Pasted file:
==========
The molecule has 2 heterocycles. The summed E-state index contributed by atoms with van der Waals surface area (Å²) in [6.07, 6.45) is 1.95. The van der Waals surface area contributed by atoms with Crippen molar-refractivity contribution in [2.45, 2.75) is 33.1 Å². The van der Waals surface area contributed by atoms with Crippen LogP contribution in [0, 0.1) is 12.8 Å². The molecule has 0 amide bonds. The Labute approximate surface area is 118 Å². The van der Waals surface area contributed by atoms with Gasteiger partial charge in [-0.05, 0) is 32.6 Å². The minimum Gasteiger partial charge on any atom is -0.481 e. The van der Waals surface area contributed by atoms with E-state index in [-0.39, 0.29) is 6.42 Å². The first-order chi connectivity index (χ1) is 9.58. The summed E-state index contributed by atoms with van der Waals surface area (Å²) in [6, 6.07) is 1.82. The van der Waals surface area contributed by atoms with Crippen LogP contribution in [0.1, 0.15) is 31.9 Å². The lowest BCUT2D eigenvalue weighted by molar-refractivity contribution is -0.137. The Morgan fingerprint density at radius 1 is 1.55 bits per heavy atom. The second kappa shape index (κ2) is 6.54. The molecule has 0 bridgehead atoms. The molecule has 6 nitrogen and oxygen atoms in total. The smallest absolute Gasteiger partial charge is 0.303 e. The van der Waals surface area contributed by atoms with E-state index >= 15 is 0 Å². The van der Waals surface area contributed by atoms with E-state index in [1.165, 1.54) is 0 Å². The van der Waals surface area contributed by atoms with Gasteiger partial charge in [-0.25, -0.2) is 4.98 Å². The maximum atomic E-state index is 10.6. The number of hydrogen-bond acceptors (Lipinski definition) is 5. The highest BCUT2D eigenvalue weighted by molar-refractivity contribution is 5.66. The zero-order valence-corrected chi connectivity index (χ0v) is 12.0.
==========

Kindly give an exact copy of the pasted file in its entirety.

The molecule has 2 heterocycles. The summed E-state index contributed by atoms with van der Waals surface area (Å²) in [6.07, 6.45) is 1.95. The van der Waals surface area contributed by atoms with Crippen molar-refractivity contribution in [2.45, 2.75) is 33.1 Å². The van der Waals surface area contributed by atoms with Crippen LogP contribution in [0, 0.1) is 12.8 Å². The molecule has 0 amide bonds. The Labute approximate surface area is 118 Å². The van der Waals surface area contributed by atoms with Gasteiger partial charge in [-0.05, 0) is 32.6 Å². The minimum Gasteiger partial charge on any atom is -0.481 e. The van der Waals surface area contributed by atoms with E-state index in [-0.39, 0.29) is 6.42 Å². The first-order chi connectivity index (χ1) is 9.58. The summed E-state index contributed by atoms with van der Waals surface area (Å²) in [6, 6.07) is 1.82. The van der Waals surface area contributed by atoms with Crippen LogP contribution in [0.1, 0.15) is 31.9 Å². The lowest BCUT2D eigenvalue weighted by molar-refractivity contribution is -0.137. The Morgan fingerprint density at radius 1 is 1.55 bits per heavy atom. The second kappa shape index (κ2) is 6.54. The molecule has 0 bridgehead atoms. The molecule has 6 nitrogen and oxygen atoms in total. The smallest absolute Gasteiger partial charge is 0.303 e. The van der Waals surface area contributed by atoms with E-state index >= 15 is 0 Å². The van der Waals surface area contributed by atoms with E-state index in [1.165, 1.54) is 0 Å². The van der Waals surface area contributed by atoms with Gasteiger partial charge in [-0.25, -0.2) is 4.98 Å². The maximum atomic E-state index is 10.6. The number of hydrogen-bond acceptors (Lipinski definition) is 5. The highest BCUT2D eigenvalue weighted by molar-refractivity contribution is 5.66. The zero-order valence-corrected chi connectivity index (χ0v) is 12.0.